Saturday, September 25, 2004

Health Care Policy as a Political Factor

The New England Journal of Medicine has published a Special Article, that they have posted on their website, with free access.  Normally, they provide free access only for items more than six months old; sometimes, though, the editors decide something is a great importance or interest to the public, and put it up for free. 

The Special Article, Health Care in the 2004 Presidential Election, provides the results of several national opinion surveys:

Results Voters ranked health care as the fourth most important issue in deciding their vote for president in 2004. The top health care issues for voters were the costs of health care and prescription drugs, prescription-drug benefits for the elderly, the uninsured, and Medicare. Bioterrorism and abortion were also important issues for voters. The voters most concerned about health care were older persons and those who identified themselves as Democrats. Four issues less salient to voters were racial disparities in health care, aid to developing countries to prevent and treat human immunodeficiency virus infection and the acquired immunodeficiency syndrome, medical malpractice, and the quality of care.

Conclusions Although health care ranks higher in importance among voters than most other domestic issues, it is only fourth in importance in deciding their vote for president. The health care issues of greatest concern are the affordability of health care and health care insurance. Health care issues do not appear likely to play a decisive role in the presidential election in 2004, but they might make a difference in some swing states if the race is close.

Note that people ranked the cost of health care as a greater concern than the quality of care.  I suspect that has to do with the context of the questions.  Probably most people think the quality is more important than the cost, but realize that the President can't do much about the quality, but can do something about the cost. 

The authors reviewed some background information pertaining to the current election situation:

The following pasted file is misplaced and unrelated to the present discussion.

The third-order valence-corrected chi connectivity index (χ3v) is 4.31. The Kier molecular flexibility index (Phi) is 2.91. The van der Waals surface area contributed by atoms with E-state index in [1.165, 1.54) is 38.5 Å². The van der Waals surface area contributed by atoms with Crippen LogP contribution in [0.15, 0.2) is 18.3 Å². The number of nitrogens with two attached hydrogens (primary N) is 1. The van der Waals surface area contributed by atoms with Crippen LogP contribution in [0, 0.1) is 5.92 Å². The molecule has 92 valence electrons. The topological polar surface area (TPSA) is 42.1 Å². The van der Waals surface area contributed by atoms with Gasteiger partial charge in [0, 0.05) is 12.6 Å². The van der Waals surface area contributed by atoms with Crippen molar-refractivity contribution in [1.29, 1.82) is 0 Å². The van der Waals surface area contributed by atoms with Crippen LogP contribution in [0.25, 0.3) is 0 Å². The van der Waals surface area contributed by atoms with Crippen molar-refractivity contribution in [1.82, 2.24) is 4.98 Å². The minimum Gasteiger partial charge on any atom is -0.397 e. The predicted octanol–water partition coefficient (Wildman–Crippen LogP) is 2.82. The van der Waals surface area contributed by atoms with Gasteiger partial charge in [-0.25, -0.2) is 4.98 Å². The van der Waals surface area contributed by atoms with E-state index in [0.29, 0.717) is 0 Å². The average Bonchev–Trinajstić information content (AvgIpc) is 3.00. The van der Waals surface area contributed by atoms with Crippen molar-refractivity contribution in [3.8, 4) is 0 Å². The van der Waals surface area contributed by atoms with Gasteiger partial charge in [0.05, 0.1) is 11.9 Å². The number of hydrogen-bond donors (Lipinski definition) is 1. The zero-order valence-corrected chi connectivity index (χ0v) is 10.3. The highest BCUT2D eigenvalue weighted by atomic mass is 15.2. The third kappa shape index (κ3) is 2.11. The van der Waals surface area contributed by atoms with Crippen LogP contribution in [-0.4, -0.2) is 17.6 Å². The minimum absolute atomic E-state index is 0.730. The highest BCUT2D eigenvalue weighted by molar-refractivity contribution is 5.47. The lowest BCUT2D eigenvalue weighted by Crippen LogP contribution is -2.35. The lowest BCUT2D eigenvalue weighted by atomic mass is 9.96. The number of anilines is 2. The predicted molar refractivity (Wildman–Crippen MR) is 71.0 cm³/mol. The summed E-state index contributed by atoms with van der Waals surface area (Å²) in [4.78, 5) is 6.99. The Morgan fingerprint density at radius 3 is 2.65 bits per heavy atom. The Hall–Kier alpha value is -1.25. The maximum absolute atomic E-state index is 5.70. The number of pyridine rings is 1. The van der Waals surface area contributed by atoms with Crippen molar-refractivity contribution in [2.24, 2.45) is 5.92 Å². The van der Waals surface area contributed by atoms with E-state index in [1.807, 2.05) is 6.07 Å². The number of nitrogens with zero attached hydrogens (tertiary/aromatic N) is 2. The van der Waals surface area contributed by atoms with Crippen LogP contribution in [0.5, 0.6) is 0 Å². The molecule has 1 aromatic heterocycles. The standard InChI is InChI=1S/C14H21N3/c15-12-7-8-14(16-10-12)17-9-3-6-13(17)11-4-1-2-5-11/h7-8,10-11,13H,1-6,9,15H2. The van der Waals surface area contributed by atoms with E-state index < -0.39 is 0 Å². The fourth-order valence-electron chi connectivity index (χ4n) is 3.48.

The environment of the presidential election campaign of 2004 is very different from that of the past several elections. Since the election in 2000, the United States has experienced its first attack on American soil since Pearl Harbor, has participated in war in Afghanistan and Iraq, and was the object of an unresolved bioterrorist attack in which several persons in the nation's capital were infected with anthrax. Moreover, in 2000 there was a large federal budget surplus, whereas in 2004 the federal budget is in deficit.

In the field of health care, Congress enacted legislation in 2003 to provide a prescription-drug benefit for people receiving Medicare benefits that accounted for the largest expansion of the program since it began in 1965. Yet since 2000, the number of Americans without health insurance has risen from 39.8 million to 45.0 million.1
1Census Bureau. Income, poverty, and health insurance coverage in the United States: 2003. Table C-2: health insurance coverage by age: 1987 to 2003. (Accessed August 27, 2004, at http://www.census.gov/prod/2004pubs/p60-226.pdf.)

The three issues that people ranked as being more important than health care were: the economy, the wat in Iraq, and the campaign against terrorism.  The first two make sense, of course, but the third reflects a fundamental misunderstanding of the issues.  The accessibility of the health care system is an issue that is much more likely to have an impact on pepole's lives than the antiterrorism campaign.  We cannot predict the future, but we can say with confidence that inadequate access to health care is likely to have a much greater negative impact on public health, compared to the risk posed by terrorist attacks.  In my opinion, the public misunderstanding of the relative risks is a result of a failure of the leadership and the news media in this country to provide a realistic perspective of relative risks. 

I suppose that the leadership can be forgiven, to some extent, since it is in their best interest to have public concern focused on terrorism (instead of health care), but the news media should be able to retain and portray a rational understanding of the issues.  It is inexcusably short-sighted of them to focus on terrorism instead of health care.  Sure, terrorism makes for mmore compelling headlines, and such reporting no doubt boosts readershiip and viewership in the short run.  But in the long run, public health is what will determine how many people are alive to buy tomorrow's newspapers.  Politicians do not care how many  voters their are; their only concern is with the percentage  of voters who are on their side.